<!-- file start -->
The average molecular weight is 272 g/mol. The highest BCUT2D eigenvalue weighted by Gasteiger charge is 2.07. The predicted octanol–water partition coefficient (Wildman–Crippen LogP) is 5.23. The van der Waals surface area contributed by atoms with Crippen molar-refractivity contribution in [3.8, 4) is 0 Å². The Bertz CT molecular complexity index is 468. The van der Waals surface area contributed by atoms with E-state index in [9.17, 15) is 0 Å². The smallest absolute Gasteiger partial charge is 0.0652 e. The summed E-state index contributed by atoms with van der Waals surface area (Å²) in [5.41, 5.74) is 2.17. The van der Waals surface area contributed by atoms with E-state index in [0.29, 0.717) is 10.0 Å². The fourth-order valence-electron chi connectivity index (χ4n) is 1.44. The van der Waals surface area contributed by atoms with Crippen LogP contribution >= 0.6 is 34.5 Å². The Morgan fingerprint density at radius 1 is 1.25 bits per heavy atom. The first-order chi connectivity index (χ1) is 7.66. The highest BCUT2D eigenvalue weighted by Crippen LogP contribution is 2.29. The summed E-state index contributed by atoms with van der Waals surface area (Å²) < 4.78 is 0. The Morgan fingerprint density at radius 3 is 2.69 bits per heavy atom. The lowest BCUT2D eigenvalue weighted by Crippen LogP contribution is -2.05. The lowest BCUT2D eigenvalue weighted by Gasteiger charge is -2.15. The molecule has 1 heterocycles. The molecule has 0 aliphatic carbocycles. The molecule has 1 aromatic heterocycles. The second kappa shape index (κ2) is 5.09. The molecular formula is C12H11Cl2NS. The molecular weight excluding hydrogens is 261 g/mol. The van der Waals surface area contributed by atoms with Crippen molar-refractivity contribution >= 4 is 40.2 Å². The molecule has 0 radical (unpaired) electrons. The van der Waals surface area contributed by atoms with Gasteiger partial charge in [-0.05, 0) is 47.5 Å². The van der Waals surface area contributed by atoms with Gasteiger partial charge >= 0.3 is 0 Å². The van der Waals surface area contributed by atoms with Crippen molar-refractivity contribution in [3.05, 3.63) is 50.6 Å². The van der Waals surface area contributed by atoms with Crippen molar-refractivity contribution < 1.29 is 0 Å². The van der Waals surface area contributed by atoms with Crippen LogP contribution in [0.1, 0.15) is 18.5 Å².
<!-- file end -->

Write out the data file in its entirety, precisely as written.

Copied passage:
The average molecular weight is 272 g/mol. The highest BCUT2D eigenvalue weighted by Gasteiger charge is 2.07. The predicted octanol–water partition coefficient (Wildman–Crippen LogP) is 5.23. The van der Waals surface area contributed by atoms with Crippen molar-refractivity contribution in [3.8, 4) is 0 Å². The Bertz CT molecular complexity index is 468. The van der Waals surface area contributed by atoms with E-state index in [9.17, 15) is 0 Å². The smallest absolute Gasteiger partial charge is 0.0652 e. The summed E-state index contributed by atoms with van der Waals surface area (Å²) in [5.41, 5.74) is 2.17. The van der Waals surface area contributed by atoms with E-state index in [0.29, 0.717) is 10.0 Å². The fourth-order valence-electron chi connectivity index (χ4n) is 1.44. The van der Waals surface area contributed by atoms with Crippen LogP contribution >= 0.6 is 34.5 Å². The Morgan fingerprint density at radius 1 is 1.25 bits per heavy atom. The first-order chi connectivity index (χ1) is 7.66. The highest BCUT2D eigenvalue weighted by Crippen LogP contribution is 2.29. The summed E-state index contributed by atoms with van der Waals surface area (Å²) < 4.78 is 0. The Morgan fingerprint density at radius 3 is 2.69 bits per heavy atom. The lowest BCUT2D eigenvalue weighted by Crippen LogP contribution is -2.05. The lowest BCUT2D eigenvalue weighted by Gasteiger charge is -2.15. The molecule has 1 heterocycles. The molecule has 0 aliphatic carbocycles. The molecule has 1 aromatic heterocycles. The second kappa shape index (κ2) is 5.09. The molecular formula is C12H11Cl2NS. The molecular weight excluding hydrogens is 261 g/mol. The van der Waals surface area contributed by atoms with Crippen molar-refractivity contribution >= 4 is 40.2 Å². The molecule has 0 radical (unpaired) electrons. The van der Waals surface area contributed by atoms with Gasteiger partial charge in [-0.05, 0) is 47.5 Å². The van der Waals surface area contributed by atoms with Gasteiger partial charge >= 0.3 is 0 Å². The van der Waals surface area contributed by atoms with Crippen molar-refractivity contribution in [3.05, 3.63) is 50.6 Å². The van der Waals surface area contributed by atoms with Crippen molar-refractivity contribution < 1.29 is 0 Å². The van der Waals surface area contributed by atoms with Crippen LogP contribution in [0.1, 0.15) is 18.5 Å².